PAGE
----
Python library to generate files with the same MD5
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README.md

Python MD5 Collision Library

by Stephen Halm (smhalm2) for CS 460 SP15

I don't currently have a creative name for this library. I was hoping to use MD5SuperCollider, but that's taken.

Installation

First, this library currently only runs on Linux because it uses some unix commands (tested with Ubuntu). It may work on Mac, but that is untested. The library is designed for Python 3 and it requires the boost library headers as a dependency. Obviously standard C compilation packages including gcc are also required. One of the demos outputs Python 2 scripts (not feasible to do in v3), so also have Python 2 to make that work.

$ sudo apt-get install libboost-all-dev
$ sudo apt-get install python # python 2
$ sudo apt-get install python3

Description

This library is contained within coll.py (which depends on md5.py) and can be used to generate a collection of different files that all have the same MD5 hash. To accomplish this task, I used the identical prefix attack from Marc Stevens' hashcoll program. His program allows one to supply the intermediate hash value (IHV) of the MD5 function and get two pairs of 2 blocks (128 bytes each) that are different yet, after the next 2 block iterations the IHVs will be the same.

The effect of this attack is that given some prefix (starting) data, we can come up with a pair of possible suffix data that are different yet result in the same hash overall when concatentated onto the starting data. MD5(prefix + collision1a) = MD5(prefix + collision1b). We can even extend the above by the inherent linear progression property of MD5. We can use the suffix pair above to generate more complex files: MD5(prefix + collision1a + moreData) = MD5(prefix + collision1b + moreData).

Or in the general form: MD5(prefix + collision1{a,b} + moreData1 + collision2{a,b} + moreData2 + ... + collisionN{a,b} + moreDataN), where for each {a,b} you have a choice of a or b. That means given some N collisions, 2^N files with the same MD5 can be generated. Or from the other perspective, if you are looking to generate N files, you need log(N) collisions.

Unfortunately, it is very cumbersome to do interesting things directly with fastcoll and the command line. My library provides a Collider class and other utility functions so you can easily write a script to generate files with the same MD5.

My work

  • Automatic download and compilation of fastcoll
  • Wrote a Python 3 compatible MD5 library that exposes internals including the current IHV (Python's hashlib does NOT)
  • Utility functions
    • Pad data to MD5 block size
    • A filter generator that will not allow collision blocks if they contain certain binary substrings
    • Direct access to a wrapper around fastcoll that takes in an IHV and outputs a tuple of the 2 collision parts.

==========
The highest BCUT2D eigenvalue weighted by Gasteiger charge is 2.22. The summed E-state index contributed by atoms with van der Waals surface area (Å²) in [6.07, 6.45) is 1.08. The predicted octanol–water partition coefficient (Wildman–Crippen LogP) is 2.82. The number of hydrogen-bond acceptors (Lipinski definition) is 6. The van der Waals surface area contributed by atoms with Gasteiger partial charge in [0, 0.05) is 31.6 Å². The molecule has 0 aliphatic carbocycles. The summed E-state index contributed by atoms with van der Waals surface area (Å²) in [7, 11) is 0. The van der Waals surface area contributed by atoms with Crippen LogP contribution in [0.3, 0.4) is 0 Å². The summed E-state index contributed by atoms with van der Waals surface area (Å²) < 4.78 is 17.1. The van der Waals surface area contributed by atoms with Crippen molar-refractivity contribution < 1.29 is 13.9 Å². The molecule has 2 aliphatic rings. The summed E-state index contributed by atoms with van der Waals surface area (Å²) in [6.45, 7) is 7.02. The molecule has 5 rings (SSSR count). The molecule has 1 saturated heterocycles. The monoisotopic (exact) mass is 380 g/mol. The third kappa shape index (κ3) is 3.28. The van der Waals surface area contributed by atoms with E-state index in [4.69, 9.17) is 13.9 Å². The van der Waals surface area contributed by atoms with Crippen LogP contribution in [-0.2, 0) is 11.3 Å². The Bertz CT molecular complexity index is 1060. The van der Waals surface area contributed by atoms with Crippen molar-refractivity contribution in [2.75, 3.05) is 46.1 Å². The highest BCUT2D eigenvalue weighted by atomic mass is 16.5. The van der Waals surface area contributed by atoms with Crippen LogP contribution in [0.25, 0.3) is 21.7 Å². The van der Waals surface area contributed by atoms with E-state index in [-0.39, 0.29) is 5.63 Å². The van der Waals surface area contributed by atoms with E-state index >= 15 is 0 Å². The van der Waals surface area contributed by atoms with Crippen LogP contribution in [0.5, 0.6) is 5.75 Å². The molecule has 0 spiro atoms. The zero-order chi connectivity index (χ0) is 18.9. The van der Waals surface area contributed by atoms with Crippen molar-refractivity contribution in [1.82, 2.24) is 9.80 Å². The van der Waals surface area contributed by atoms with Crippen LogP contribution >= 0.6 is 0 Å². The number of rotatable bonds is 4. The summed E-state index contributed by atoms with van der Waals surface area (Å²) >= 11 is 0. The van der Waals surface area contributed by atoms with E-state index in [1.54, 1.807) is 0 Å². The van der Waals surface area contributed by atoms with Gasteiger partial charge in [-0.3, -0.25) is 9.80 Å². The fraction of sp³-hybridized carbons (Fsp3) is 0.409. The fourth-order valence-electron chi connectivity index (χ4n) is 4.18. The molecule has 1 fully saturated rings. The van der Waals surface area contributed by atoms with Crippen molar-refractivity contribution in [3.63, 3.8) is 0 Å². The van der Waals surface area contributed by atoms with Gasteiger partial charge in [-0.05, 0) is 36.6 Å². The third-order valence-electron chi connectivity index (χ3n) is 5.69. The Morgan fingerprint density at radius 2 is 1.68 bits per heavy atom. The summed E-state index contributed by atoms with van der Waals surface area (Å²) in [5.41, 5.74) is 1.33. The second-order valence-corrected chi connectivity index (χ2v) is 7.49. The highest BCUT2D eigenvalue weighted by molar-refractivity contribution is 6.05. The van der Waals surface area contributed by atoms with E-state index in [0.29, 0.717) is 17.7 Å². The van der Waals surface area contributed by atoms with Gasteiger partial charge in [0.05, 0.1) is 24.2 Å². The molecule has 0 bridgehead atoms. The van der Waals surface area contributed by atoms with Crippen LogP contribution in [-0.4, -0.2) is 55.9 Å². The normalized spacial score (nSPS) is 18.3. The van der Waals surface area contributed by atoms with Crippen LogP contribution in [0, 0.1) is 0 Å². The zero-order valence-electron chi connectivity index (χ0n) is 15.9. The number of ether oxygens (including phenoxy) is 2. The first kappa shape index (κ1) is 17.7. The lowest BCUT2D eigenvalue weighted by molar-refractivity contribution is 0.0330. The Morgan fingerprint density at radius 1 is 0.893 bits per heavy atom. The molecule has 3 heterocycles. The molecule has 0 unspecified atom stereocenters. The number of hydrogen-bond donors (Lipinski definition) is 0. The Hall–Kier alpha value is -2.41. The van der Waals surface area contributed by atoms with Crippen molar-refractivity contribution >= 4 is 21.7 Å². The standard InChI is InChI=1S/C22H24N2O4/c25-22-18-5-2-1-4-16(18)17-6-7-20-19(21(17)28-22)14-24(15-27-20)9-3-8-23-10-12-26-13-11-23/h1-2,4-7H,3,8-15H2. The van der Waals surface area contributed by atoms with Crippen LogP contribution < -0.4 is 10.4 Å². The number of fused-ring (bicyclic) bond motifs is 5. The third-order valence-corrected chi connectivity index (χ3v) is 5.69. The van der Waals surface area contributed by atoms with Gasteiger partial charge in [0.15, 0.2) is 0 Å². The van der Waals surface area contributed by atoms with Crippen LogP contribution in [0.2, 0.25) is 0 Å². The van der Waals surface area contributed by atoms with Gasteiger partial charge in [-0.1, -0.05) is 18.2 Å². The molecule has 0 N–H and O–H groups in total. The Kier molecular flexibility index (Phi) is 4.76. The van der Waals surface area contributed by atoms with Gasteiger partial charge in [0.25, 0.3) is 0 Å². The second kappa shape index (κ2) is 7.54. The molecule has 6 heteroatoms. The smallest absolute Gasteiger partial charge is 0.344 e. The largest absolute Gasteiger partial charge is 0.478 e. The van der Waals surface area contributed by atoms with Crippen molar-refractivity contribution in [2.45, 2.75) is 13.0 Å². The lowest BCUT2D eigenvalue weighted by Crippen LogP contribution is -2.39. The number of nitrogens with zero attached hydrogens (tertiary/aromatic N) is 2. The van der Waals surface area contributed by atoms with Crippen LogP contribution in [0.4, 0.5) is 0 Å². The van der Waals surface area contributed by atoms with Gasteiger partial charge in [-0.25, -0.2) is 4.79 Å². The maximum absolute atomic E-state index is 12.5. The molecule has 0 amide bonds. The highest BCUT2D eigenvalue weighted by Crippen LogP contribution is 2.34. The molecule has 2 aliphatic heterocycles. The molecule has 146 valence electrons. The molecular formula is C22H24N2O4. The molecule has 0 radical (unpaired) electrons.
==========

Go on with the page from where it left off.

• Collider class
    • Pass in data chunks to build the file
    • Call diverge() to place a collision after all the currently supplied data
    • Use get_collisions() to get an iterable over each possible colliding total file (as data)
      • Only one file is generated in memory at a time
    • Sanity check functions to help adhere to MD5 block boundaries
  • 3 demos, see below

Demos

Each demo is a Python 3 script that begins with gen_.

$ python3 gen_<scriptname>.py # or
$ ./gen_<scriptname>.py

All output files of the demos start with out_. This is useful to delete them or check that the MD5 sums are equal. clean.sh removes all output files.

$ ./clean.sh
$ md5sum out_* # check if related files have the same MD5
$ sha256sum out_* # related files with the same MD5 sum should have DIFFERENT SHA256

All demos have comments, so you can read more about how they work in the code.

Note that each collision needed will take abou 3s-15s to generate! It's not that fast.

Large Amount of Collisions Demo

This demo is in gen_coll_test.py. It generates 213 files that have a mix of text and binary data (the binary data is from the collision blocks). Since we need 8 collisions for that, it may take a minute or three to run, but progress is printed. It showcases the simplicity of using the library by completing the task in 25 lines (some blank).

Python Script Collision Demo

This demo is in gen_coll_python.py. It generates two python files out_py_good.py and out_py_evil.py. The good one prints good to the console, while the evil one prints evil. It's not hard to imagine this being used for much more nefarious purposes. Caveat: the behaviour of both good and evil is contained in both files and easily visible upon reading them. This is because the only degree of freedom we get between the two files is choosing the collision blocks.

Binary Collision Demo

This demo is in gen_coll_c.py. It first compiles a special C program in c_demo.c. Then it generates two executables out_c_good and out_c_evil. The good one prints good to the console (via the good() function), while the evil one prints evil (via the evil() function). These programs are of course harder to open up and examine, but still their behaviour can be determined by working through the disassembly. Obsfucation and anti-debugger techniques could provide more help.

Future Work

I have taken a look at Marc Stevens' more recent HashClash project, which includes a more sophisticated attack on MD5 that can converge two unrelated pieces of data by adding specially chosen blocks to each. Unfortunately, I was not able to sort out configuration and execution issues with the software. It is much more complex than fastcoll and requires dozens of configuration parameters and the passing through of data between 5 different programs that do steps of the attack in parallel. Still, I am not completely deterred at this point, and will likely make support for it an addition to this project after the semester.